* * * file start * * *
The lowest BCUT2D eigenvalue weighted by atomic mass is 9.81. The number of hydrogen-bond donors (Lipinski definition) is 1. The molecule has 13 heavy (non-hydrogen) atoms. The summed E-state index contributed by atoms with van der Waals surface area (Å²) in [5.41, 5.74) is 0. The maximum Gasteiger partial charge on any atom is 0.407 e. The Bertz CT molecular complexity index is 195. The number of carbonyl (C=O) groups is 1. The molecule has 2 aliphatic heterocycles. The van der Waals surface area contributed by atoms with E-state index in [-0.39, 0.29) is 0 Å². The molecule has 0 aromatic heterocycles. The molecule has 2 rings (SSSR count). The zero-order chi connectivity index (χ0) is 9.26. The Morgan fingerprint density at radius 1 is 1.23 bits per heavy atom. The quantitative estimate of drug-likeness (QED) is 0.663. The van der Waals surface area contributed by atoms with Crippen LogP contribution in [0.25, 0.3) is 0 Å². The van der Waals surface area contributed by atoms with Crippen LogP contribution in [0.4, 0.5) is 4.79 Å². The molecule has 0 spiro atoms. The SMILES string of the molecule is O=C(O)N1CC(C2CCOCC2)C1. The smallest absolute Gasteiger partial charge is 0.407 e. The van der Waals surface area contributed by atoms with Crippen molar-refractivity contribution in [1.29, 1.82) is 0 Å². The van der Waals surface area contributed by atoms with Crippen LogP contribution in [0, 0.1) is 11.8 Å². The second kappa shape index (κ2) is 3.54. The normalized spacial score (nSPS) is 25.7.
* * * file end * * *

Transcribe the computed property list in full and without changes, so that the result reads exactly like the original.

The lowest BCUT2D eigenvalue weighted by atomic mass is 9.81. The number of hydrogen-bond donors (Lipinski definition) is 1. The molecule has 13 heavy (non-hydrogen) atoms. The summed E-state index contributed by atoms with van der Waals surface area (Å²) in [5.41, 5.74) is 0. The maximum Gasteiger partial charge on any atom is 0.407 e. The Bertz CT molecular complexity index is 195. The number of carbonyl (C=O) groups is 1. The molecule has 2 aliphatic heterocycles. The van der Waals surface area contributed by atoms with E-state index in [-0.39, 0.29) is 0 Å². The molecule has 0 aromatic heterocycles. The molecule has 2 rings (SSSR count). The zero-order chi connectivity index (χ0) is 9.26. The Morgan fingerprint density at radius 1 is 1.23 bits per heavy atom. The quantitative estimate of drug-likeness (QED) is 0.663. The van der Waals surface area contributed by atoms with Crippen LogP contribution in [0.25, 0.3) is 0 Å². The van der Waals surface area contributed by atoms with Crippen LogP contribution in [0.4, 0.5) is 4.79 Å². The molecule has 0 spiro atoms. The SMILES string of the molecule is O=C(O)N1CC(C2CCOCC2)C1. The smallest absolute Gasteiger partial charge is 0.407 e. The van der Waals surface area contributed by atoms with Crippen molar-refractivity contribution in [1.29, 1.82) is 0 Å². The van der Waals surface area contributed by atoms with Crippen LogP contribution in [0, 0.1) is 11.8 Å². The second kappa shape index (κ2) is 3.54. The normalized spacial score (nSPS) is 25.7.